Harvey the Hussar

A bit of a new (or old) departure this one, I'm making a Napoleonic Hussar puppet for a friend who is a serious Napoleonic buff. It's been a while since I've made a puppet or anything other the Steampunk in style so this will be a fun challenge.
The aim this weekend was to make a head to get a feel for the figure, both look and scale. Ben (the puppet's recipient) wanted something that had the feel of Harvey Kietel in The Duellists.

Below is the head construction from start to finsih
The head will need to be hooked to the body to allow movement so I start with a simple armature with lots of spare wire to insert into the body.

Over this I build a simple skull shape from sculpey and cook it so I have a solid surface to build on.

The basic face is built over this and beads added for eyes.

When I'd added eyelids I realised the beads were too big so I removed them and added smaller ones. I want a much more realistic look for this figure than normal so the face must be in proportion.

The smaller beads allow for deeper set eyes. At this stage I'm just making the face from sculpey, once it's cooked and firm I'll build up the back and hat.

I'd originally intended to use plastiroc (which is air drying)  for the next bit so painted the face with washes of brown, red and black acrylic to give a weatherbeaten and swarthy complexion.
I started to build the hat but wasn't happy with the fimo/sculpey join so went back to sculpey. the lump you can see below is to create a shape around which the hat will be secured. The forehead is sloping so the peak of the hat can be stuck to it.
I was worried how the acrylic wash would react to another cooking but it was fine.
The brim of the hat, made from double layered thick paper reinforced with wire is glued to the head, it goes all the way into the head so once the hat is built it will be secure.

 The hat is  plastiroc smooothed to shape and wrapped in thick parcel paper. There was a dent in the shape which I've smoothed over with more plastiroc
The finshed head has a piece of wire through it. This is inside a brass tube, the wire will eventually be removed and thread inserted to allow the head to hang and move. The brass tube means no unsightly hooks and also stops the thread damaging the head when it moves.
All he needs now is detailing on the hat and some hair. Oh and a body!

Another technomage

I was really pleased with my last figure The Technomage. I liked all the pipes and tubing and the bits growing from his back, as well as the result of using sculpey for the head. The next figure was an attempt to develop my sculpey sculpting skills with a mor realistic head.

He's a bit rough around the edges in places, but I like the look. The head is sculpey (white I think) stained with red and burnt umber acrylic which ahs given a pleasing flesh effect. The sculpey is slightly transparent so looks like real flesh, as long as you don't overdo the painting. Lots of staining with watered down acrylic, lightly rubbed back with a tissue and built up over time.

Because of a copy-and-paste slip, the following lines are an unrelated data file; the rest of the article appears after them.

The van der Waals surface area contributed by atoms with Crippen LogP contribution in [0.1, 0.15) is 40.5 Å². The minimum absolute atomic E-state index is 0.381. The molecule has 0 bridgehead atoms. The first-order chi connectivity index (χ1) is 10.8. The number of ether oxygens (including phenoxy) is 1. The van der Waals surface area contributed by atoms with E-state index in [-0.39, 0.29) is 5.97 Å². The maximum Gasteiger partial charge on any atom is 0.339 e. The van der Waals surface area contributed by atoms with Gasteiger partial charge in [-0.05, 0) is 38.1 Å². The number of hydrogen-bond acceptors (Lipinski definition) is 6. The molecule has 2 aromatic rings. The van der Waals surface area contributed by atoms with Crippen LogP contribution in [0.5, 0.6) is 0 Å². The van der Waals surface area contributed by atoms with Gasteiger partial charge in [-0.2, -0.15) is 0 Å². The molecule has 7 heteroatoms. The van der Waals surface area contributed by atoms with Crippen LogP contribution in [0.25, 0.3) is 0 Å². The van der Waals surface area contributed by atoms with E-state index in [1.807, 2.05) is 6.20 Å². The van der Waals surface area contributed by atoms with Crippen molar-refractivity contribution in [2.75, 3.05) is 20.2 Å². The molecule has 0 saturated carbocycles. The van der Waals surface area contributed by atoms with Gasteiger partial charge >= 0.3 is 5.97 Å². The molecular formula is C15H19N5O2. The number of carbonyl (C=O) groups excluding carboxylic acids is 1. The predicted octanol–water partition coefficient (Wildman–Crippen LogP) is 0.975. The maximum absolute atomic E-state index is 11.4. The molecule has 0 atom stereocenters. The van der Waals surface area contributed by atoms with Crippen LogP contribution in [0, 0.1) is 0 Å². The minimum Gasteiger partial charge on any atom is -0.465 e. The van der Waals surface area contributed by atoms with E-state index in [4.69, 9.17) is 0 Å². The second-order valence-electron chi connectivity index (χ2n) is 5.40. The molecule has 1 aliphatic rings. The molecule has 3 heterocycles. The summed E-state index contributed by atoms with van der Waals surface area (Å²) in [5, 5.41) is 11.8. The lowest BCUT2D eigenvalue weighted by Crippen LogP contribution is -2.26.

Because I wanted this figure to have his workings showing and he has no legs I built him around a hollow card shape.

This is the very basic shape over which I'll add the clothing. The head is on a brass rod which goes through the body and will make up part of his mechanical workings.

The front of the figure, much like the earlier figure is made of segmented body armour (a bit like a wood louse) The sections are made from thin couragated card, edged with thin wire to allow it to keep it's shape. The pieces are then covered in masking tape and a few coats of pva (this strengthens the shapes and also covers the tape joins. This is then painted/stained  with black  brown acrylic. Very little is used and is worked into the surface with a stiff brush giving a lovley finish. I've found that a good coat of glue is needed as the edges of the tape easily pick up an extra bit of paint, spoiling the effect. You can make out the corrugation of the card where the paint has picked up the subtle changes in surface texture. You can also see a larger section which will become the coat. This is made in the same way but using thick parcel paper. It's strong and flexible.

The armour segments are hot glued in place. A last piece is added over the shoulders to make up the edge of the hole in the back.

A section of tube filled with fairy liquid becomes a hose. Thick wire is pushed into the end and this is slotted into a hole in the body.

The coat/robe is made to fit over the body shape. This normally takes a few goes from newspaper before I'm happy with the fit and shape. The collar is especially tricky as you can't lie it flat. As before the shape is edged with wire, covered in tape and layers of glue before staining.

Once I'm happy this is attached to the body with hot glue.

The basic figure is now taking shape, all it needs is arms and the mechanics.

The Technomage

A few weeks ago I experimented using sculpey to model some heads, with no real idea of an outcome. Here is what the head became.

These photos are from a shoot I did using a smoke machine. I've had limited success with this as the smoke is so hard to control, it's really designed for stage work. I set up a box with holes below the sculpture and let hte smoke rise, taking loads of  shots on a rapid setting. I've done a bit of manipualtion on them but I like the result.

The Technomage (named after a set of characters from Babylon 5) was partly inspired by David Warner's Evil Being character in Time Bandits. He was a tall thin character in red robes with lots of bone like bits (see below) and an ongoing love, if that is the right word, with the wonderful Skeksis created by Brian Froud. I always thought the bug like segmented armour they wore was so cool.